But don't forget to burn a few punk sticks in the joss house to the great god mazuma from time to time.
I think you're out of mazuma, and that's why I'm doing this.
When they want it, every one of these memoranda must be Johnny-on-the-spot before they can dig up the mazuma.
All his life hes had to pinch, and now he hangs on to the mazuma with a deathlike grip.
slang for "money," 1894, from Yiddish, from Mishnaic Hebrew mezumman "designated, fixed, appointed," used in Medieval Hebrew in sense of "cash" (cf. slang the needful "money"), from Akkad. simanu "appointed time." It figured in "People v. Stokes," case argued before Supreme Court of California (1894), which cites newspaper coverage of an earlier trial mentioning "Colonel Mazuma":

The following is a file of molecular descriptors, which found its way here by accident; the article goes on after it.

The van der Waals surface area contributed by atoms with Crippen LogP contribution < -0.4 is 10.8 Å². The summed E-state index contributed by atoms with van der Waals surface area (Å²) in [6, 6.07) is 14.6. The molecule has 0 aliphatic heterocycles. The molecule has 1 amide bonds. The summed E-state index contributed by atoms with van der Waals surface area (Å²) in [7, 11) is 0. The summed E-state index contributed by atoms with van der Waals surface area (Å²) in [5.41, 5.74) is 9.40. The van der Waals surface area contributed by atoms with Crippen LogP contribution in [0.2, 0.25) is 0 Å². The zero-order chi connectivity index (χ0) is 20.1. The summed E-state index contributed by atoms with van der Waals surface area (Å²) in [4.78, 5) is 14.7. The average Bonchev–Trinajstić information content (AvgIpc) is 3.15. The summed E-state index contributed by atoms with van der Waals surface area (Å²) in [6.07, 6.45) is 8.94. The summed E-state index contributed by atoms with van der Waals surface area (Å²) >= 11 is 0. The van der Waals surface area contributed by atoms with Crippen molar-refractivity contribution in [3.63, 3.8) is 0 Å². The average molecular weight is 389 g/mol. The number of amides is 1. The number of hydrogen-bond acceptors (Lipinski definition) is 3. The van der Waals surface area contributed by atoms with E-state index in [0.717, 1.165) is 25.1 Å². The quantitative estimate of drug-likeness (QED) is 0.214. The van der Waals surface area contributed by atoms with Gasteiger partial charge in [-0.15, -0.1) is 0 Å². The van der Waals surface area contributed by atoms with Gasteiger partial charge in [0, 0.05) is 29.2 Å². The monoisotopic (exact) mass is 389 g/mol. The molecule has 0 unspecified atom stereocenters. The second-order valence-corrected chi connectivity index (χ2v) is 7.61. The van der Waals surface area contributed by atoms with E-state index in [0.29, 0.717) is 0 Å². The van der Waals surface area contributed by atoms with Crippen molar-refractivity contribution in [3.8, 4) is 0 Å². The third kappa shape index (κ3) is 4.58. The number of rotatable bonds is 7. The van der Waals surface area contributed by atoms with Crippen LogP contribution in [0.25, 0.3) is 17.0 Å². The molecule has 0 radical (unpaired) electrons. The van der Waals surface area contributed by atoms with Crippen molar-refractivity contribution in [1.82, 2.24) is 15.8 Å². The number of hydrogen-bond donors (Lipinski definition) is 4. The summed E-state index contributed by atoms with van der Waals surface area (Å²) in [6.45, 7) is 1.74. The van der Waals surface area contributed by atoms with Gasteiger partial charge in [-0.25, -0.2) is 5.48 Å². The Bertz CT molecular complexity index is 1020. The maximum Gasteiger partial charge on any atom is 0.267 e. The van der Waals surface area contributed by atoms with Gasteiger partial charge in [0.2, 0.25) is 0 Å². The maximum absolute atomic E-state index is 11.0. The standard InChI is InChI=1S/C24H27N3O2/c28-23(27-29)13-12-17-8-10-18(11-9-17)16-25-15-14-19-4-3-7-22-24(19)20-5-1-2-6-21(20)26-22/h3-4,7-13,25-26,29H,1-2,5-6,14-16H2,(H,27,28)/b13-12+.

It appears that the term "Colonel Mazuma" not only does not indicate some gentleman with a military title, but it does not even refer to a person at all. We fail to find the term mentioned by our lexicographers, but understand it to be a modern provincialism, probably emanating from the daily press, and used when referring to the corrupt application of money in the accomplishment of certain ends. If these jurors understood this term with the signification thus attached to it, it of itself furnished ample material to demand a retrial of the case. ["Pacific Reporter," vol. 37]
(also mezuma or mazume or mazoomy or mazoo or mazoola or mazula) Money: You have to leave your mazuma behind
[1901+; fr Yiddish fr Hebrew; perhaps fr a Chaldean word meaning ''the ready necessary'']